Heating Up

July 2007, copyright Town and Gown Magazine

By Tracey M. Dooms

Weather in general and global warming specifically have become major topics of discussion for everyone from politicians to entertainers to opine about. But what do some of the experts in this “meteorological hotbed” area have to say about what’s really going on with our planet?

Is the Earth getting warmer? Are humans causing a climate change? Will nature and society change as a result?
As thoughts about global warming become an increasingly major issue to study and debate, voices in State College are making themselves heard. In fact, a December 2006 analysis by Thomson Scientific’s Essential Science Indicators ranks Penn State University fifth in the world in total number of papers cited on the topic of global warming. Because State College is home to both Penn State and AccuWeather.com, the area is home base for numerous experts on the meteorological topic — and for a variety of opinions regarding global warming, its causes, and its effects.

It’s Getting Hot Out There
Local experts agree that, yes, global warming is happening. Its cause, however, remains a matter of contention. “It seems to be fairly clear that there has been some warming over the last decade,” says Laura Hannon, senior AccuWeather.com meteorologist and moderator of the forecasting company’s Global Warming Center, at http://global-warming.accuweather.com. “Is man responsible for that? I’m not 100 percent convinced. We may be responsible for a portion of it.”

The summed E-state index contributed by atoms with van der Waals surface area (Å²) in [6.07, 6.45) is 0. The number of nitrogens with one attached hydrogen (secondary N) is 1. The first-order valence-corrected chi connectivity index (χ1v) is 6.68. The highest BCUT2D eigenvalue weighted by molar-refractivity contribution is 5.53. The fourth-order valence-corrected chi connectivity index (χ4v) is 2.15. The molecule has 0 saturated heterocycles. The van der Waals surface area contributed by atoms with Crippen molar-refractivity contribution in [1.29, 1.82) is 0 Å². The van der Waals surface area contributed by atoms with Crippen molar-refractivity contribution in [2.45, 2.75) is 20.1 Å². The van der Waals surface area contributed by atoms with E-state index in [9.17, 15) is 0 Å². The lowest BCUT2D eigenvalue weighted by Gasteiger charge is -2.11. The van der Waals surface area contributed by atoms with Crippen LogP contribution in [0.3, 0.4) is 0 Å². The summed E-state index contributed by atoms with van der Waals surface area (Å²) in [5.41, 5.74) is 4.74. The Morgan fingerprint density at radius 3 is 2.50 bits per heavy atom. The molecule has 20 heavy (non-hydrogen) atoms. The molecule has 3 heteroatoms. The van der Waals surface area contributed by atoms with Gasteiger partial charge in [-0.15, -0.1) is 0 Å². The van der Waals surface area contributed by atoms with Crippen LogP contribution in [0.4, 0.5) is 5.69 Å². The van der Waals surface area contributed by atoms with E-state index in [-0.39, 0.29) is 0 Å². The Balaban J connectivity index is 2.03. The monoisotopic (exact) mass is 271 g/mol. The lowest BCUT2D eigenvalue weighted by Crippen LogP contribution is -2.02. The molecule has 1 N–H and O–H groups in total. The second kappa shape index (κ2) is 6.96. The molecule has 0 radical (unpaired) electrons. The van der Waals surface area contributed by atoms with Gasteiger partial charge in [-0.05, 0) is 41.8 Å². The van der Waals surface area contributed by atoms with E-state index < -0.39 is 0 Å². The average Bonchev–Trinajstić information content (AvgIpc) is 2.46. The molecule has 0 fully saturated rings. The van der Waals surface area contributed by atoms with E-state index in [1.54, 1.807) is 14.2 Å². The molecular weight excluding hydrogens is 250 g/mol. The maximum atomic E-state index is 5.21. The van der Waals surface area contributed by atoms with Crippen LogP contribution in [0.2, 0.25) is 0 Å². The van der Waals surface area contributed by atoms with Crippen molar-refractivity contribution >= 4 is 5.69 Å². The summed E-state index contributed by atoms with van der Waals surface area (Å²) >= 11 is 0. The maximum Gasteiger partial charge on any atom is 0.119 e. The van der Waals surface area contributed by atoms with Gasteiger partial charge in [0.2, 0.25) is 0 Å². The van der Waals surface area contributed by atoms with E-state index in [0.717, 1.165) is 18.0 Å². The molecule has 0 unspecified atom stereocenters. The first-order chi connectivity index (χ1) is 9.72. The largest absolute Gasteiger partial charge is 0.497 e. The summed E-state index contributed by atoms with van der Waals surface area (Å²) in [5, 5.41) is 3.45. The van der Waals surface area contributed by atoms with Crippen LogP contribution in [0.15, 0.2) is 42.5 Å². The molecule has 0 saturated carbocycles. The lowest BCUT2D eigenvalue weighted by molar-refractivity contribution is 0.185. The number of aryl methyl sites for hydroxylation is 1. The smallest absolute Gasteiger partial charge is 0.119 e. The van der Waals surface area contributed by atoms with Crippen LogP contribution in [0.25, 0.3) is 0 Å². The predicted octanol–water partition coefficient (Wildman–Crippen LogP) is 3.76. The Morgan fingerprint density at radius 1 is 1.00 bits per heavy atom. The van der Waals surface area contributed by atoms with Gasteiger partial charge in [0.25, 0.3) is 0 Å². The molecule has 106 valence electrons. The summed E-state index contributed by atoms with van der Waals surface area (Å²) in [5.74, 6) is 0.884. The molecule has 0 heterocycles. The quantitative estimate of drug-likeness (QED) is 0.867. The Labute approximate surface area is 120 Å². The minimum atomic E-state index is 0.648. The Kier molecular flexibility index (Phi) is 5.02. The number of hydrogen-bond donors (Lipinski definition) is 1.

Michael Mann, a Penn State faculty member in both meteorology and geosciences, says man is responsible for more than a portion. “The most recent warming of the globe over the past few decades appears to be outside the range of what’s been seen over the past 1,000 years. Working with theoretical models to see what has driven changes in temperature, we’ve come to the conclusion that this anomalous warming can only be explained by human influences. Human beings are indeed warming the globe and changing the climate.”

In general, global warming refers to climate change that causes an increase in the average temperature of the Earth’s lower atmosphere. When scientists discuss human causes of global warming, they most often refer to the production and release of greenhouse gases such as carbon dioxide and methane. These gases act like a greenhouse around the Earth, letting in heat from the sun but not allowing heat to escape. This greenhouse is a necessary part of the world’s climate, says William Easterling, director of the Penn State Institutes of Energy and the Environment, and dean of the College of Earth and Mineral Sciences. “Greenhouse gases act to trap the reradiated sunlight that the Earth is receiving and keep it warm near the surface,” he explains. “If there were no gases, it would be about 60 degrees Fahrenheit colder than it is today, and the Earth would be just about uninhabitable.”

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